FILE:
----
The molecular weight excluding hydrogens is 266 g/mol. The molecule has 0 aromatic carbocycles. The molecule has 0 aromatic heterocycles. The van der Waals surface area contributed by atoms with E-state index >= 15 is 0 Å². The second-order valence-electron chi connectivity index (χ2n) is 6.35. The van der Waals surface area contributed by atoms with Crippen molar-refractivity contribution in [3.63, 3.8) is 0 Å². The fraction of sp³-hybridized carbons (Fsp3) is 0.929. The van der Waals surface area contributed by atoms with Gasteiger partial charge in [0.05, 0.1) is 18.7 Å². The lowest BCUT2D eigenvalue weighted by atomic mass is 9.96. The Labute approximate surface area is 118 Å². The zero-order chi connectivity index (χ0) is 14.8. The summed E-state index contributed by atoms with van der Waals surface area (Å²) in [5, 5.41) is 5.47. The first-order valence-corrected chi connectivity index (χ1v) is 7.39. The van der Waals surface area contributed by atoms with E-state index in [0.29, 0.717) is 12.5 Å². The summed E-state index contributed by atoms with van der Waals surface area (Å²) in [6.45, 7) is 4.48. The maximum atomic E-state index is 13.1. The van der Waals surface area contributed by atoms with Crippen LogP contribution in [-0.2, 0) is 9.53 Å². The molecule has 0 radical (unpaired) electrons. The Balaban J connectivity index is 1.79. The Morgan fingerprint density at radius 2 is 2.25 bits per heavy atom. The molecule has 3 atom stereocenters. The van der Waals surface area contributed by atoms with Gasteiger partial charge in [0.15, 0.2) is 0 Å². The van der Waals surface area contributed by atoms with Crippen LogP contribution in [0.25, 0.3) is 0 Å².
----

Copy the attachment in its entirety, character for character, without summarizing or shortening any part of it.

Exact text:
The molecular weight excluding hydrogens is 266 g/mol. The molecule has 0 aromatic carbocycles. The molecule has 0 aromatic heterocycles. The van der Waals surface area contributed by atoms with E-state index >= 15 is 0 Å². The second-order valence-electron chi connectivity index (χ2n) is 6.35. The van der Waals surface area contributed by atoms with Crippen molar-refractivity contribution in [3.63, 3.8) is 0 Å². The fraction of sp³-hybridized carbons (Fsp3) is 0.929. The van der Waals surface area contributed by atoms with Gasteiger partial charge in [0.05, 0.1) is 18.7 Å². The lowest BCUT2D eigenvalue weighted by atomic mass is 9.96. The Labute approximate surface area is 118 Å². The zero-order chi connectivity index (χ0) is 14.8. The summed E-state index contributed by atoms with van der Waals surface area (Å²) in [5, 5.41) is 5.47. The first-order valence-corrected chi connectivity index (χ1v) is 7.39. The van der Waals surface area contributed by atoms with E-state index in [0.29, 0.717) is 12.5 Å². The summed E-state index contributed by atoms with van der Waals surface area (Å²) in [6.45, 7) is 4.48. The maximum atomic E-state index is 13.1. The van der Waals surface area contributed by atoms with Crippen LogP contribution in [-0.2, 0) is 9.53 Å². The molecule has 0 radical (unpaired) electrons. The Balaban J connectivity index is 1.79. The Morgan fingerprint density at radius 2 is 2.25 bits per heavy atom. The molecule has 3 atom stereocenters. The van der Waals surface area contributed by atoms with Gasteiger partial charge in [0.15, 0.2) is 0 Å². The van der Waals surface area contributed by atoms with Crippen LogP contribution in [0.25, 0.3) is 0 Å².